Rising inflation and credibility of central banks
Rising inflation has been talked about and written almost everywhere in recent months. It is the current number one macroeconomic issue and central banks are beginning to actively address the inflation situation, at least in countries where price increases are no longer a temporary phenomenon. We have countries like the United States, England or countries in CEE, where central banks have taken the first verbal and non-verbal steps to stop price increases until they get out of control.
In particular, the Czech Central Bank acts as the largest hawk and at its last meeting at the end of December raised the 2-week repo rate by one percent to 3.75%. Governor Rusnok’s subsequent press conference sounded even stronger, announcing another likely increase above 4% if current inflationary pressures do not begin to ease. The last measured price increase (for November) was at the level of 6%. However, Czech inflation is likely to reach higher as long as the CNB’s measures take effect. The CNB’s actions are therefore justified, decisive and the bank’s rhetoric and actions credible. Thanks to the CNB’s actions, the EURCZK currency pair developed stably and the CZK was able to strengthen slightly against the EUR. The US Fed, for example, is very decisive, and the steps it announced in 2022 are in line with observed inflation.
On the other hand, we have the Central Bank of Turkey. Turkey has a long-standing problem with high inflation – since 2017, inflation has been in double digits (well above the inflation target). It should reach up to 18% this year. Macroeconomic theory speaks clearly about the impact of interest rates on rising prices. If inflation rises above the desired level, the central bank will be affected by a restrictive monetary policy – it will limit the amount of money in circulation by raising interest rates. When the Turkish central bank raised rates in an effort to curb inflation, the bank’s last governor lost his job. Since 2019, the Turkish central bank has had its fourth boss. The reason is Turkish President Erdogan’s opposition to raising interest rates and his alternative view that high inflation will be curbed by low interest rates. The best proof of the “success” of this Turkish policy is the gradual loss of value of the Turkish lira’s purchasing power. In 2021 alone, the Turkish lira lost almost 40% of its value to the euro. While this means a better summer holiday for most Europeans, it also means the economic problems of the Turkish population, for whom imported basic goods and services are becoming inaccessible.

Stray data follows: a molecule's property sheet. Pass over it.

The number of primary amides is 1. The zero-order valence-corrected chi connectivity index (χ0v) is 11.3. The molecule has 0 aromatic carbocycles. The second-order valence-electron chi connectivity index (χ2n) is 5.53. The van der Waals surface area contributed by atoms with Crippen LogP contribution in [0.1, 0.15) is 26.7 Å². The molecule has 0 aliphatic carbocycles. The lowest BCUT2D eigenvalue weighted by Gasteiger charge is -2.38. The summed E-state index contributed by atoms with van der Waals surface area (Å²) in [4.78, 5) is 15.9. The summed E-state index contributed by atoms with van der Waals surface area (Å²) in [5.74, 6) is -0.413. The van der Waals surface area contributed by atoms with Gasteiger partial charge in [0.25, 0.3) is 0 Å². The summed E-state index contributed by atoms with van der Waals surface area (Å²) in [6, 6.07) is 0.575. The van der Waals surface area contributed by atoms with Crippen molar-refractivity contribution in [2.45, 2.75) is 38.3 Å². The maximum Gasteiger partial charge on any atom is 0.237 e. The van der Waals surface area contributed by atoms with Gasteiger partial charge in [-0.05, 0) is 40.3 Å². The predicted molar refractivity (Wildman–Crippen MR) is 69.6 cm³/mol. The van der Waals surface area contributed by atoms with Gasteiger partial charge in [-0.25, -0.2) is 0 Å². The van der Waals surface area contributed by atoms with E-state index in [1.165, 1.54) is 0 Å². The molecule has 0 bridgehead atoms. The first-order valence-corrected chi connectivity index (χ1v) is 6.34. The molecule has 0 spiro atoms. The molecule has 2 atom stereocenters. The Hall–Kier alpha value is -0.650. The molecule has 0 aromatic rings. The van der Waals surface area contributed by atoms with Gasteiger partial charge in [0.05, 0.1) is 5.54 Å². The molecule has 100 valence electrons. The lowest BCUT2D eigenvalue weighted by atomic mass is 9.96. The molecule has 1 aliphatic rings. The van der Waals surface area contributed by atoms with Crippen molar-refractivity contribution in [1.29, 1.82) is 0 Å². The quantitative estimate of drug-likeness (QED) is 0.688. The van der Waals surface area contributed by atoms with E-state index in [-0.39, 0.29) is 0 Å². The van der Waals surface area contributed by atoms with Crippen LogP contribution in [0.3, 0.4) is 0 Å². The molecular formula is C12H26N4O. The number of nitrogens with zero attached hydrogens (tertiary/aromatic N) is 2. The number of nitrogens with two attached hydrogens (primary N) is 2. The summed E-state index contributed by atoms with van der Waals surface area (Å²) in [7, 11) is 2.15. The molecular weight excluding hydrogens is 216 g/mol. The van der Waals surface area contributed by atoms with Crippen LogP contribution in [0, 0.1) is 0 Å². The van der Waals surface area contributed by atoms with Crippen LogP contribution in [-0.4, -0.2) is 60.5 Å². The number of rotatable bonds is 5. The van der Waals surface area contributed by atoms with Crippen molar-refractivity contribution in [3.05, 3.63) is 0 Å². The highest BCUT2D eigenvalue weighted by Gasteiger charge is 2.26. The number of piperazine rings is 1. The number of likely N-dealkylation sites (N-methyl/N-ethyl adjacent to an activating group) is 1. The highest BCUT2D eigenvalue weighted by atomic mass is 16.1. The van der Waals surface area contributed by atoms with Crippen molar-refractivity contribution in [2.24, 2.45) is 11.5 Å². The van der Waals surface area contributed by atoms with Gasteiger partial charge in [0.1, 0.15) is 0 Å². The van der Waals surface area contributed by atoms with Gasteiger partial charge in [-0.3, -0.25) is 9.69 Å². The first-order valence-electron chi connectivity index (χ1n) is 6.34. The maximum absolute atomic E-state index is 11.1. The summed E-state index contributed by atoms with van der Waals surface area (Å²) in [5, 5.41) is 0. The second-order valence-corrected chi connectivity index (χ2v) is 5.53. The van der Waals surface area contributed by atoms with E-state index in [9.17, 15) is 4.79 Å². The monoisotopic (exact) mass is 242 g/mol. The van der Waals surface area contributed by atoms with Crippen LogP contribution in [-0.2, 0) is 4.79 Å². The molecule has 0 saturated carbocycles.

A loose monetary policy (lowering interest rates) at high inflation is an extreme gamble, and such a central bank has very low credibility and a problem that may eventually spiral out of control (for example, Venezuela or Zimbabwe).
Mgr. Michal Ďurica, CFA
Portfolio manager, IAD Investments, a.s.